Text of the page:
In mid-July, a U.S. congressional subcommittee held a hearing titled "Antibiotic Resistance and the Use of Antibiotics in Animal Agriculture."
U.S. Rep. Henry Waxman of California opened the hearing with the following statement:
"As we will hear today, animals raised for food production are routinely provided antibiotics to prevent infections.
In stark contrast to animals, we would be shocked if a pediatrician ever ordered antibiotics for an entire nursery school class to keep the children from being infected with strep throat. But in this country, that is standard practice for a barnyard full of pigs, or cows, or chickens."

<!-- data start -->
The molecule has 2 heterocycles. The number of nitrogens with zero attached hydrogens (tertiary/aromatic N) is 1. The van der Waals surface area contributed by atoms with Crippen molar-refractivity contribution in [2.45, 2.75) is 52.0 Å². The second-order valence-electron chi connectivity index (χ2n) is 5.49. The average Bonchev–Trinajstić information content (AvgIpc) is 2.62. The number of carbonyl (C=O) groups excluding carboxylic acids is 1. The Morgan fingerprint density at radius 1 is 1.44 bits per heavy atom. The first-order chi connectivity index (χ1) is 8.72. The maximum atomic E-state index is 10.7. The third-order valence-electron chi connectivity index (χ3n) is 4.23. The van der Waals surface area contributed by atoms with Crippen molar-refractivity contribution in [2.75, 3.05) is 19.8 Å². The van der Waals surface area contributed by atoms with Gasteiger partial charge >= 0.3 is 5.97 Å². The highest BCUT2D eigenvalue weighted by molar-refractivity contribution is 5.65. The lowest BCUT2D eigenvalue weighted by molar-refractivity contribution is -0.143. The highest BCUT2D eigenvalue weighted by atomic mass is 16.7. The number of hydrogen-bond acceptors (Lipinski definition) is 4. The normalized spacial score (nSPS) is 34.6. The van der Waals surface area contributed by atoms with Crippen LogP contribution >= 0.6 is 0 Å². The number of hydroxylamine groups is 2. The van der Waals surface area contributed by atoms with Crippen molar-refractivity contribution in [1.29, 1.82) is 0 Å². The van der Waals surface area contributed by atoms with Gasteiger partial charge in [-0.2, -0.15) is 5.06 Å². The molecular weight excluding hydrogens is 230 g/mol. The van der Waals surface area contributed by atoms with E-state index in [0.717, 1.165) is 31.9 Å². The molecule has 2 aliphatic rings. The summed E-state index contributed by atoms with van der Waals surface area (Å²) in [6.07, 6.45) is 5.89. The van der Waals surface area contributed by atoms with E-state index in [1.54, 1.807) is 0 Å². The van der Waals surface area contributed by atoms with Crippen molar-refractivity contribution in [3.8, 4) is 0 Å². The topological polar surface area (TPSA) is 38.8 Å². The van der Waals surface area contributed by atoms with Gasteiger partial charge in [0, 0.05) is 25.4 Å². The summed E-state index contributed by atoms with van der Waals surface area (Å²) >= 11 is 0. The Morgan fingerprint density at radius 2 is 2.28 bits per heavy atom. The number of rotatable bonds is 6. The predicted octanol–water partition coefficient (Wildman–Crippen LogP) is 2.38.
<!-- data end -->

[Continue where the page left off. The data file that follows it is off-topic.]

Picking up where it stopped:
This hearing came on the heels of a proposal by the FDA on June 28 in favor of phasing out the use of antibiotics for growth promotion in cattle.
The American Veterinary Medical Association (AVMA) is opposed to broad antibiotic bans like those proposed in H.R. 1549 and S. 619, the Preservation of Antibiotics for Medical Treatment Act (PAMTA). Rather, the AVMA encourages "a regulatory strategy that is based on science, risk-and-benefit analysis, risk management that is commensurate with the level of risk, and cooperation with all relevant stakeholders," according to Dr. Christine Hoang.
AVMA scientific experts are concerned legislation like PAMTA would have adverse effects on animal and public health.